Definitions

resentfulness

Pandava

In the Hindu epic Mahābhārata, the Pandava (or Pandawa) brothers (Sanskrit: पाण्‍डव pāṇḍavaḥ) are the five acknowledged sons of Pandu (Sanskrit: पांडु), by his two wives Kunti and Madri. Their names are Yudhishtira, Bhima, Arjuna, Nakula and Sahadeva. All five brothers were married to one woman, Draupadi. Together, they fought and prevailed in a war against the party of their cousins the Kauravas, the climax of which was the Battle of Kurukshetra. Their alienated half-brother Karna fought against them and was eventually slain by Arjuna.

The Indonesian Mythology focuses on the brothers "Pandawa Lima" (translated to English: The Five Pandawas). They are:

From Goddess Kunti (Dewi Kunti):

From Goddess Madri (Dewi Madri):

According to legend those five children came from the lineage of distinctive gods of the Hindus. They were the personification and the begotten sons of:

Story

The story began with the introduction of the parents of this brotherhood. The antagonist was Duryodana/Duryudana/Druyudana (Duryodhana), or Suyodana/Suyudana who happened to be the eldest brother of all 99 siblings known as the Kurawas. He was the son of the blind King Dretarasta/Destarastra (Dhritarashtra) and Goddess Gandari.

As cousins, the Pandawas and the Kurawas often played together. However, Bima (one of the Pandawas) loved to tease and trick the Kurawas. This led to dissatisfaction and resentfulness of the Kurawas. One day Duryudana started to think about his insecurity and discomfort against the five brothers and plotted to overthrow them from being the Lord of Kuru Dynasty.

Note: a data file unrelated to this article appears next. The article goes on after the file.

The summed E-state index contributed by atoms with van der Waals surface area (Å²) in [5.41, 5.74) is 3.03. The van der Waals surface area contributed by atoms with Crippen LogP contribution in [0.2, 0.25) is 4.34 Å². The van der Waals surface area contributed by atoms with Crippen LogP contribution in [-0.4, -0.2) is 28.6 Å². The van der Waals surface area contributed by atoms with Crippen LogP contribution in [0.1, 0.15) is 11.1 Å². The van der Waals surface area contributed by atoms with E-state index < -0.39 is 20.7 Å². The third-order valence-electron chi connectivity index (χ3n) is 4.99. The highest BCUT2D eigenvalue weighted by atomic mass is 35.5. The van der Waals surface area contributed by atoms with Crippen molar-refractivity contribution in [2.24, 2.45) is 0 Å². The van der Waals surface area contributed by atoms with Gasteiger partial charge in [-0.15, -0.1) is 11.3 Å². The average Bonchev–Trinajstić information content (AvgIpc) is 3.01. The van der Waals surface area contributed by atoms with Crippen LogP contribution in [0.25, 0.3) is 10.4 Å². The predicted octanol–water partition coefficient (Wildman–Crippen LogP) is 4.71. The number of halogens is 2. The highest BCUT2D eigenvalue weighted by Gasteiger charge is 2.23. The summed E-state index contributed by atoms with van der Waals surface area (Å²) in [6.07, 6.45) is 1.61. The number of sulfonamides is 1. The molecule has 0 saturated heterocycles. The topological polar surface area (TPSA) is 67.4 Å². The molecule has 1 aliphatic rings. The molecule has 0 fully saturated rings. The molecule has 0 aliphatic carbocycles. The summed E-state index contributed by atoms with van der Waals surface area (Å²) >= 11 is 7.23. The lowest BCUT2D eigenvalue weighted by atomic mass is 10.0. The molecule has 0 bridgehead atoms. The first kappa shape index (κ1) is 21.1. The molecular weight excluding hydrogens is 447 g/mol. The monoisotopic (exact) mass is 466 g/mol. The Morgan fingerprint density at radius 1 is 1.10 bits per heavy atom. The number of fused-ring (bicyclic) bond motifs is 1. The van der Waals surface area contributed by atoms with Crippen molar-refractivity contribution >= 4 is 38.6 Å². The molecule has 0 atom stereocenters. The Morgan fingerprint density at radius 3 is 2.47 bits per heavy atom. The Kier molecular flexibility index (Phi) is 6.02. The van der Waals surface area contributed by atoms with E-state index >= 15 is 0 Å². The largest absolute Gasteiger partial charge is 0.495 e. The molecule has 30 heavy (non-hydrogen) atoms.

The plot began when Dhritarashtra appointed his nephew Yudistira as the crown prince instead of his own son. This caused Duryadana madness and he planned to kill all those five brothers together with their mother Kunti. He offered them to go to a place called Ekacakra - a place set by Duryodhana for them with a huge building in it. His idea was to burn them alive during their slumber at night. Fortunately, the plan was discovered by Vidura who was the uncle of the Five Pandawas. In fact, Yudistira had been warned about this plot by a hermit who came to him telling about a disaster that would inflict him in the future. Later the Pandawas fled the place and ran into the woods.

During their flight the five brothers heard about a competition in the Kingdom of Pancala that offered a marriage with a princess named Draupadi as it prize. Arjuna who was a good archer entered the competition and won the princess. He then took her to his mother but his mother asked her to marry all of them instead.

When Dhritarashtra heard that these five brothers did not die in the inferno, he invited them to his kingdom and granted them with the gift of half the lands of his kingdom. They successfully built up a great city call Indraprastha. The resentful Duryodhana returned and planned to build a city even greater than Indraprasta. He also conspired another plot in order to vanquish Yudhistira. He managed to make Yudhistira fell into his trap and was exiled for twelve years in the forest and one year as anonymyous.And if the Pandavas would have been found in that 13th year they have to go for 12 years in forest and again one year as anonymyous.During this time Yudhisthira planned on taking his revenge against this mighty villain, which later led to a huge revolt against Dhritarashtra.

Parents of the Pandavs